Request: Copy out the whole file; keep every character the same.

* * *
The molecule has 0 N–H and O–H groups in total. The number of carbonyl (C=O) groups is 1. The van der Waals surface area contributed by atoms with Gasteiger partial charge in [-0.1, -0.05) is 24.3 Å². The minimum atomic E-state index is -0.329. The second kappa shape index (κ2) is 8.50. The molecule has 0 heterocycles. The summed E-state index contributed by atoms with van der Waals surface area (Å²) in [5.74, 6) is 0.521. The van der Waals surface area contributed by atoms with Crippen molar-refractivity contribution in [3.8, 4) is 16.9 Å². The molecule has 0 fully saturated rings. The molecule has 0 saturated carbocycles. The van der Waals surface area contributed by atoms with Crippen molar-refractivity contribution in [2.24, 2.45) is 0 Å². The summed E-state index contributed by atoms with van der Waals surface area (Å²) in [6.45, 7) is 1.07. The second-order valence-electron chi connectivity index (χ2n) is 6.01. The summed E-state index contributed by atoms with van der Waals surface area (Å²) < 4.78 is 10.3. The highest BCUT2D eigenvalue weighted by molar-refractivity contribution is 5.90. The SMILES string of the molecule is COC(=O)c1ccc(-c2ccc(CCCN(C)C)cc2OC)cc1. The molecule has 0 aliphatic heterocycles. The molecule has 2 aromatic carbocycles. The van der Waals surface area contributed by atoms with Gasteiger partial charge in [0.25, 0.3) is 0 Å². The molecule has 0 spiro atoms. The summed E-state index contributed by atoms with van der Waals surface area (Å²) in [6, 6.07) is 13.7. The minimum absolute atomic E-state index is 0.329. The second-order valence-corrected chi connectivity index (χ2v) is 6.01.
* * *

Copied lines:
The molecule has 0 N–H and O–H groups in total. The number of carbonyl (C=O) groups is 1. The van der Waals surface area contributed by atoms with Gasteiger partial charge in [-0.1, -0.05) is 24.3 Å². The minimum atomic E-state index is -0.329. The second kappa shape index (κ2) is 8.50. The molecule has 0 heterocycles. The summed E-state index contributed by atoms with van der Waals surface area (Å²) in [5.74, 6) is 0.521. The van der Waals surface area contributed by atoms with Crippen molar-refractivity contribution in [3.8, 4) is 16.9 Å². The molecule has 0 fully saturated rings. The molecule has 0 saturated carbocycles. The van der Waals surface area contributed by atoms with Crippen molar-refractivity contribution in [2.24, 2.45) is 0 Å². The summed E-state index contributed by atoms with van der Waals surface area (Å²) in [6.45, 7) is 1.07. The second-order valence-electron chi connectivity index (χ2n) is 6.01. The summed E-state index contributed by atoms with van der Waals surface area (Å²) < 4.78 is 10.3. The highest BCUT2D eigenvalue weighted by molar-refractivity contribution is 5.90. The SMILES string of the molecule is COC(=O)c1ccc(-c2ccc(CCCN(C)C)cc2OC)cc1. The molecule has 0 aliphatic heterocycles. The molecule has 2 aromatic carbocycles. The van der Waals surface area contributed by atoms with Gasteiger partial charge in [0.25, 0.3) is 0 Å². The molecule has 0 spiro atoms. The summed E-state index contributed by atoms with van der Waals surface area (Å²) in [6, 6.07) is 13.7. The minimum absolute atomic E-state index is 0.329. The second-order valence-corrected chi connectivity index (χ2v) is 6.01.